Any type of wind magic honors Nut, and it is certainly fitting today. If the wind blows from the west, sprinkle water into it for emotional healing. If it blows from the east, toss a feather out so it can return to you with healthy outlooks. If it blows from the north, sift a little soil into the wind to give fruitful foundations to a generating idea, and if it blows from the south, burn musk incense to manifest vital energy and a little passion.”

(Patricia Telesco, “365 Goddess: a daily guide to the magic and inspiration of the goddess”.)

“Nut’s name is translated to mean ‘sky’ and She is considered one of the oldest deities among the Egyptian pantheon, with Her origins being found on the creation story of Heliopolis. She was originally the Goddess of the nighttime sky, but eventually became referred to as simply the Sky Goddess. Her headdress was the hieroglyphic of part of Her name, a pot, which may also symbolize the uterus. Mostly depicted in nude human form, Nut was also sometimes depicted in the form of a cow whose great body formed the sky and heavens, a sycamore tree, or as a giant sow, suckling many piglets (representing the stars).” [1]

“Nut” by Lisa Hunt

“Nut is the Mother of Osiris, Horus the Elder, Seth, Isis and Nephthys. Her brother and husband is the earth-god Geb, and Their parents are Shu (air) and Tefnut (moisture). Nut and Geb were married in secret against the will of Ra, the one-time King of the Gods. When Ra found Them coupling, He had Shu the air-god violently seperate Them, forcing Geb to the earth, where His body’s contours became the hills, and lifting Nut into the sky (which implies that, like Lilith, Nut preferred the top position). Since then They have always been seperated, and Geb has been inconsolable.

Ra then forbade Nut to have Her children on any day of the year. But Thoth, god of wisdom, helped Her, by winning at gaming with the Moon. From His winnings–which were a little of the Moon’s light–Thoth made five extra days that were outside the year, and Nut was able to give birth to Her five children. These five days in the Egyptian calendar did not belong to any month, and with the twelve months of thirty days each brought the total of days up to 365 (and no, they made no allowance for leap-year, though they knew perfectly well.)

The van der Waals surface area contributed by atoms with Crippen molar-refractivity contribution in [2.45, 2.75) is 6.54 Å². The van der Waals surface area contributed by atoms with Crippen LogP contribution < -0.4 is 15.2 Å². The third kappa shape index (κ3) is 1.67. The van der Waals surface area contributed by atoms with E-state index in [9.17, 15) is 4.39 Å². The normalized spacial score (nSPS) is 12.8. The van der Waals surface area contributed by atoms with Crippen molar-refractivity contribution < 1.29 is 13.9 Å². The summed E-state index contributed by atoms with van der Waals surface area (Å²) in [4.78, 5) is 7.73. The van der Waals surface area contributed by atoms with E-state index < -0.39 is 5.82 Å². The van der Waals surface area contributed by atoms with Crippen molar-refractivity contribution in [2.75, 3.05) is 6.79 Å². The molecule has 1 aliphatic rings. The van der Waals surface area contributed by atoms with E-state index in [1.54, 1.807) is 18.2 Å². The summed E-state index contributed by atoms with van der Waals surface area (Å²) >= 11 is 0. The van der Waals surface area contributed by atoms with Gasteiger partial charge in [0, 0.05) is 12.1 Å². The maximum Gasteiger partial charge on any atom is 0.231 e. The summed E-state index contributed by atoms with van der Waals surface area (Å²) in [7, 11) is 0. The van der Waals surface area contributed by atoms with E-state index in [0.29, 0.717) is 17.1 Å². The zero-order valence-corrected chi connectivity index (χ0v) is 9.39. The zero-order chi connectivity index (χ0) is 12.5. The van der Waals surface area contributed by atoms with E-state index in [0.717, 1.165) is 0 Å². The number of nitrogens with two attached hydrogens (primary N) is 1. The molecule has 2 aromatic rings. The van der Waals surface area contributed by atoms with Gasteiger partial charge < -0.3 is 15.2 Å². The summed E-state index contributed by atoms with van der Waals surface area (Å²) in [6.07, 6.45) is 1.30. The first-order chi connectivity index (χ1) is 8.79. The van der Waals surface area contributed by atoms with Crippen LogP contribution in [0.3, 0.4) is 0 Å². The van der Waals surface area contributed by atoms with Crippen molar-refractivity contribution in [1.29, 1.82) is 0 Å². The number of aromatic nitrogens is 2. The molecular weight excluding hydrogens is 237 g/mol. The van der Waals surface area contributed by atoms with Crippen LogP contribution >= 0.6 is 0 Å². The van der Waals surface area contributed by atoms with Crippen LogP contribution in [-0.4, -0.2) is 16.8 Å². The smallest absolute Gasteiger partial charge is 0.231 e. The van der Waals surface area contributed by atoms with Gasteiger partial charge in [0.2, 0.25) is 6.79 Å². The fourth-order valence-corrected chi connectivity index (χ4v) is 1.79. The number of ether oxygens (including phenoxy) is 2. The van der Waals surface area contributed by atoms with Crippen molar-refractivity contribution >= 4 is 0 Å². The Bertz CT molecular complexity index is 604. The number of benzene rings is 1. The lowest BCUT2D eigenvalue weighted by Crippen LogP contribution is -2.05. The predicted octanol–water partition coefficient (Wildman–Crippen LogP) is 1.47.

Like Hathor, who is also a sky-Goddess, Nut can take the form of a cow. She is also depicted as a slender woman whose arched body touches the earth with only the tips of Her fingers and Her tippy-toes, Her starry body forming the heavens. Nut’s fingers and toes were believed to touch the four cardinal points or directions of north, south, east, and west.

“Nut” by Hrana Janto

Ra once grew disillusioned with rebellious mankind, so Nut in the form of a cow lifted Him to heaven on Her back. Stretching higher and higher, She grew dizzy, and four gods (who represent the pillars of the sky) were needed to steady Her legs.” [2]

“Nut arches over the earth morning from between her thighs. She is the arching vault of the heavens, Her body sparkling with starlight. Through Her mouth the Sky-boat of the Sun passes each evening, from her vulva the it re-emerges and the day is reborn each morning. She retains some weather working functions; the thunder is Her voice.

As Mother Night, Nut represents the unconscious, luna, moon, feminine, the emotional body. Her glyph often depicts two crossed arrows against a leopard skin. Nut is associated with the element air, rainbows and sycamore trees.” [3]

“Nut is also the barrier separating the forces of chaos from the ordered cosmos in the world.  Because of Her role in saving Osiris, Nut was seen as a friend and protector of the dead, who appealed to Her as a child appeals to its mother: ‘O my Mother Nut, stretch Yourself over me, that I may be placed among the imperishable stars which are in You, and that I may not die.’ Nut was thought to draw the dead into Her star-filled sky, and refresh them with food and wine: ‘I am Nut, and I have come so that I may enfold and protect you from all things evil.’

“Nuit” by indigodeep

She was often painted on the inside lid of the sarcophagus, protecting the deceased. The vault of tombs often were painted dark blue with many stars as a representation of Nut. The Book of the Dead says, ‘Hail, thou Sycamore Tree of the Goddess Nut! Give me of the water and of the air which is in thee. I embrace that throne which is in Unu, and I keep guard over the Egg of Nekek-ur. It flourisheth, and I flourish; it liveth, and I live; it snuffeth the air, and I snuff the air, I the Osiris Ani, whose word is truth, in peace.'” [4]

 

 

 

Sources:

Crystalinks, “Goddesses Nut – Nuit“.

Took, Thalia. A-Muse-ing Grace Gallery, “Nut“.

Wikipedia, “Nut (goddess)“.

 

 

Suggested Links:

Crystalinks, “Goddesses Nut – Nuit“.

GoddessGift.com, “Nut, Egyptian Goddess and the ‘Mother of All Gods’“.

Hill, J. Ancient Egypt Online, “Nut“.

Seawright, Caroline. Kunoichi’s Home Page, “Nut, Sky Goddess, Mother of the Gods…

Egypt World, “The Goddess Nut“.